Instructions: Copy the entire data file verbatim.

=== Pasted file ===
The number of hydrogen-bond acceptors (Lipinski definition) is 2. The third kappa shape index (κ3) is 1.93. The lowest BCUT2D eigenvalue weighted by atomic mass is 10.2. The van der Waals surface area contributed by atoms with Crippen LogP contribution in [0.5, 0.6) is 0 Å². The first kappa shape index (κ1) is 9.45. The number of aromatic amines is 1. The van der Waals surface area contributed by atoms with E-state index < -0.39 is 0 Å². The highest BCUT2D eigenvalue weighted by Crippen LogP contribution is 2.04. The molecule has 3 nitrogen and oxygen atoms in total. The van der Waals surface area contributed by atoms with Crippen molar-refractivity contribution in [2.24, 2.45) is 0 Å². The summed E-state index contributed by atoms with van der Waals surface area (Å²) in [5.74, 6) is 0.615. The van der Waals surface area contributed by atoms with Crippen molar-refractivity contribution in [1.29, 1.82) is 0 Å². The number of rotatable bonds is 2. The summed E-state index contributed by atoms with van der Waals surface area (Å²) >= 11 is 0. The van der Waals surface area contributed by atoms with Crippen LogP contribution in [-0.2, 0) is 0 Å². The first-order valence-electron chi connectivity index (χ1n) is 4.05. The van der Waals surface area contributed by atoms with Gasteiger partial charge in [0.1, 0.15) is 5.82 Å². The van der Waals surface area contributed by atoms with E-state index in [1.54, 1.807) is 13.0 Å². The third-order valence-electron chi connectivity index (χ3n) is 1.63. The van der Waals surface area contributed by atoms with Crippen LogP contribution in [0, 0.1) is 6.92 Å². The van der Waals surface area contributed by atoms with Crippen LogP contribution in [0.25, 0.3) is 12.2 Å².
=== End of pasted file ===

The number of hydrogen-bond acceptors (Lipinski definition) is 2. The third kappa shape index (κ3) is 1.93. The lowest BCUT2D eigenvalue weighted by atomic mass is 10.2. The van der Waals surface area contributed by atoms with Crippen LogP contribution in [0.5, 0.6) is 0 Å². The first kappa shape index (κ1) is 9.45. The number of aromatic amines is 1. The van der Waals surface area contributed by atoms with E-state index < -0.39 is 0 Å². The highest BCUT2D eigenvalue weighted by Crippen LogP contribution is 2.04. The molecule has 3 nitrogen and oxygen atoms in total. The van der Waals surface area contributed by atoms with Crippen molar-refractivity contribution in [2.24, 2.45) is 0 Å². The summed E-state index contributed by atoms with van der Waals surface area (Å²) in [5.74, 6) is 0.615. The van der Waals surface area contributed by atoms with Crippen molar-refractivity contribution in [1.29, 1.82) is 0 Å². The number of rotatable bonds is 2. The summed E-state index contributed by atoms with van der Waals surface area (Å²) >= 11 is 0. The van der Waals surface area contributed by atoms with Crippen LogP contribution in [-0.2, 0) is 0 Å². The first-order valence-electron chi connectivity index (χ1n) is 4.05. The van der Waals surface area contributed by atoms with Gasteiger partial charge in [0.1, 0.15) is 5.82 Å². The van der Waals surface area contributed by atoms with E-state index in [1.54, 1.807) is 13.0 Å². The third-order valence-electron chi connectivity index (χ3n) is 1.63. The van der Waals surface area contributed by atoms with Crippen LogP contribution in [0, 0.1) is 6.92 Å². The van der Waals surface area contributed by atoms with Crippen LogP contribution in [0.25, 0.3) is 12.2 Å².